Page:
Local author gives back with each book
Last November, Maryland children’s book author Zoe Michal received an unexpected and very exciting email.
Sarah Ferguson, the Duchess of York, had chosen Michal’s second book, Mission: Protect Bear, to read on her YouTube channel, “Storytime with Fergie and Friends.” Ferguson, the former wife of Prince Andrew, who has written four children’s books, started the channel during the pandemic to keep children entertained during the lockdown.
“I was so excited,” said Michal, 55, a Baltimore resident. “She was always my favorite royal.”
That magical moment came about not solely by chance, but rather as the result of Michal’s marketing acumen. Michal had discovered Ferguson’s channel, found the contact information for the Duchess’ business manager, and pitched her book.
“I figured the worst thing she could do would be to tell me no,” she said.
Instead, Michal was surprised to receive a response saying Ferguson would consider it. She mailed a copy of the book to England and waited. She was thrilled to learn that the Duchess would read the book for story time that November day.
Lifelong love of animals
Having her book featured on a royal YouTube channel wasn’t the only honor Michal received for Mission: Protect Bear, which tells the story of forest animals using their special skills to protect their bear friend from hunters after he loses his roar.
Last fall People for the Ethical Treatment of Animals (PETA), selected it for its list of “Must-Read Compassionate Books” featured on their website. That list includes well-loved children’s classics like Black Beauty, Blueberries for Sal and Charlotte’s Web.
“As an animal lover and vegetarian almost my whole life, that meant a lot to me,” Michal said.
Michal not only writes about animals, but for each copy of the book she sells, she donates $1 to the Physicians Committee for Responsible Medicine, an organization that promotes a plant-based diet and finds alternatives to animal research.
Michal’s first book, A Human for Huxley, tells the story of a dog who searches for a human to adopt him. For that book, she donates to Pets with Disabilities, an organization providing shelter and specialized care for dogs and cats with disabilities.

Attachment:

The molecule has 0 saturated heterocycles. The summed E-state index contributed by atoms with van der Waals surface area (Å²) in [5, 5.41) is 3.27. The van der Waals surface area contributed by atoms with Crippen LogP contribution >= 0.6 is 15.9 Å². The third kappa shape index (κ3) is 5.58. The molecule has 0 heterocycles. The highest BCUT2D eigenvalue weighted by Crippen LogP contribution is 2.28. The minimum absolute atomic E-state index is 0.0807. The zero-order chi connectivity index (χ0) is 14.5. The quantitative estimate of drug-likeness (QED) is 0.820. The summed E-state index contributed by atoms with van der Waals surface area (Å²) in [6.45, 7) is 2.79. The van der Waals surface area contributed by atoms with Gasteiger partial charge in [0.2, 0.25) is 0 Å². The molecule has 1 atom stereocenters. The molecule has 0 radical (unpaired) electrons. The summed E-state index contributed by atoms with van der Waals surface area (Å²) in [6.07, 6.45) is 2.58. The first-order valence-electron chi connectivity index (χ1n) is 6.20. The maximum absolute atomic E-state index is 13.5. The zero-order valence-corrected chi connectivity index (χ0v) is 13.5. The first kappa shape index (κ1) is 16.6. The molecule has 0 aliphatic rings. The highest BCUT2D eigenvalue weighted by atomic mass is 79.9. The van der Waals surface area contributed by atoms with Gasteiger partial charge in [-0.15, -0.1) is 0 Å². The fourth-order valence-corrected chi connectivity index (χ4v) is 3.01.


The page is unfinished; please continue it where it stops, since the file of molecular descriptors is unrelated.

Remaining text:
In April Michal published her third book, All Mommies Love Their Babies. One dollar for each copy sold goes to Animal Rescue, a Pennsylvania organization that either finds a home for animals in need or enables them to live at their sanctuary.
Pursuing a dream
Michal, 55, still enjoys her full-time job as an administrator for the City of Baltimore, but in recent years, she has been working overtime on her lifelong dream to write children’s books.
“I’m a voracious reader,” she said. “I read immensely to my kids.”
Inspired by other children’s book authors, the mother of two wrote and submitted several manuscripts to editors without much luck.
“When I pitched Mission: Protect Bear, editors liked the idea but were not sure it would reach the public,” Michal said.
Finally, in 2019, Michal decided to take matters into her own hands. She realized that if she published the book herself, she could have control over all aspects of the book. So, she created an LLC, Give Back Books, and in early 2020 released her first title.
One of Michal’s major tasks has been finding illustrators who can translate her vision into images that accompany her text. Over the past year and a half, Michal has worked with illustrators from Lithuania, Italy and Turkey.
“It’s so cool to work with people all over the world,” Michal said. “I give them my words, and they interpret them. Sometimes the illustrations are even better than what I could imagine.”
A ‘5 to 9 job’
Michal has also had to learn to market her books — in a pandemic, no less.
“Once everything shut down and I couldn’t do readings in schools and libraries, I got right on social media,” Michal said.
Managing accounts on multiple platforms has been time-consuming, but she makes time in the evenings, sometimes while watching TV with her husband.
Michal describes her new career as her “5 to 9 job” that starts when her traditional workday ends. Despite the long hours, Michal is happy to be pursuing her passion.
“Some older people feel lost when their children leave the house, but for me this is the best time. I’ve already raised my kids and don’t have all the pressures I had when first starting out,” she said. “I get to do what I want to do.”